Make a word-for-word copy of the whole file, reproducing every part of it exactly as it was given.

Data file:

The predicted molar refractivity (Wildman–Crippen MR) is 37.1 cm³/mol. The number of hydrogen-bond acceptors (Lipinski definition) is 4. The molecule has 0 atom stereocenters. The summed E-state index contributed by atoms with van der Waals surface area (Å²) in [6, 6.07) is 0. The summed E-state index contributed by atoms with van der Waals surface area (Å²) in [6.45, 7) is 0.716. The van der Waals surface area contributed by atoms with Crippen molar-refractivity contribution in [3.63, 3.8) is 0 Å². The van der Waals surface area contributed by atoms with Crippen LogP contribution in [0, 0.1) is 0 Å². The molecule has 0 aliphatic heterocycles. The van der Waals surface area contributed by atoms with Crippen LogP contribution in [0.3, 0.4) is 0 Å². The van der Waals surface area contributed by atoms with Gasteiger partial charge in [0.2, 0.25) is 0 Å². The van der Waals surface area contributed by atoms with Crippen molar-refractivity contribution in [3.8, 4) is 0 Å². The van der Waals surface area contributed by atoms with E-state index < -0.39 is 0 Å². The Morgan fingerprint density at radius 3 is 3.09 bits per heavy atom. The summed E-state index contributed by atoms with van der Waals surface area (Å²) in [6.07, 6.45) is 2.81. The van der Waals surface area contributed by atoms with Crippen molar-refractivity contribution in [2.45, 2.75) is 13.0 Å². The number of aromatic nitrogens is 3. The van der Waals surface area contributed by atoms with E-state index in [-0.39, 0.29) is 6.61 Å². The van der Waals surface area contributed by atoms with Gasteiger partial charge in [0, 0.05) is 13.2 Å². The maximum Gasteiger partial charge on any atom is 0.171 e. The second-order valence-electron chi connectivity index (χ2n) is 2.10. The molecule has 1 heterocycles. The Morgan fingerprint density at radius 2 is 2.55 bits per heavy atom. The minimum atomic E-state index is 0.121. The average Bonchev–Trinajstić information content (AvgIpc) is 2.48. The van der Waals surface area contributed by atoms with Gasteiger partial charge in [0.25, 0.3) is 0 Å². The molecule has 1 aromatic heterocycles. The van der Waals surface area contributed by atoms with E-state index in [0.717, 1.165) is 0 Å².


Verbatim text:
The predicted molar refractivity (Wildman–Crippen MR) is 37.1 cm³/mol. The number of hydrogen-bond acceptors (Lipinski definition) is 4. The molecule has 0 atom stereocenters. The summed E-state index contributed by atoms with van der Waals surface area (Å²) in [6, 6.07) is 0. The summed E-state index contributed by atoms with van der Waals surface area (Å²) in [6.45, 7) is 0.716. The van der Waals surface area contributed by atoms with Crippen molar-refractivity contribution in [3.63, 3.8) is 0 Å². The van der Waals surface area contributed by atoms with Crippen LogP contribution in [0, 0.1) is 0 Å². The molecule has 0 aliphatic heterocycles. The van der Waals surface area contributed by atoms with Crippen LogP contribution in [0.3, 0.4) is 0 Å². The van der Waals surface area contributed by atoms with Gasteiger partial charge in [0.2, 0.25) is 0 Å². The van der Waals surface area contributed by atoms with Crippen molar-refractivity contribution in [3.8, 4) is 0 Å². The van der Waals surface area contributed by atoms with E-state index < -0.39 is 0 Å². The Morgan fingerprint density at radius 3 is 3.09 bits per heavy atom. The summed E-state index contributed by atoms with van der Waals surface area (Å²) in [6.07, 6.45) is 2.81. The van der Waals surface area contributed by atoms with Crippen molar-refractivity contribution in [2.45, 2.75) is 13.0 Å². The number of aromatic nitrogens is 3. The van der Waals surface area contributed by atoms with E-state index in [-0.39, 0.29) is 6.61 Å². The van der Waals surface area contributed by atoms with Gasteiger partial charge in [0, 0.05) is 13.2 Å². The maximum Gasteiger partial charge on any atom is 0.171 e. The second-order valence-electron chi connectivity index (χ2n) is 2.10. The molecule has 1 heterocycles. The Morgan fingerprint density at radius 2 is 2.55 bits per heavy atom. The minimum atomic E-state index is 0.121. The average Bonchev–Trinajstić information content (AvgIpc) is 2.48. The van der Waals surface area contributed by atoms with Gasteiger partial charge in [0.25, 0.3) is 0 Å². The molecule has 1 aromatic heterocycles. The van der Waals surface area contributed by atoms with E-state index in [0.717, 1.165) is 0 Å².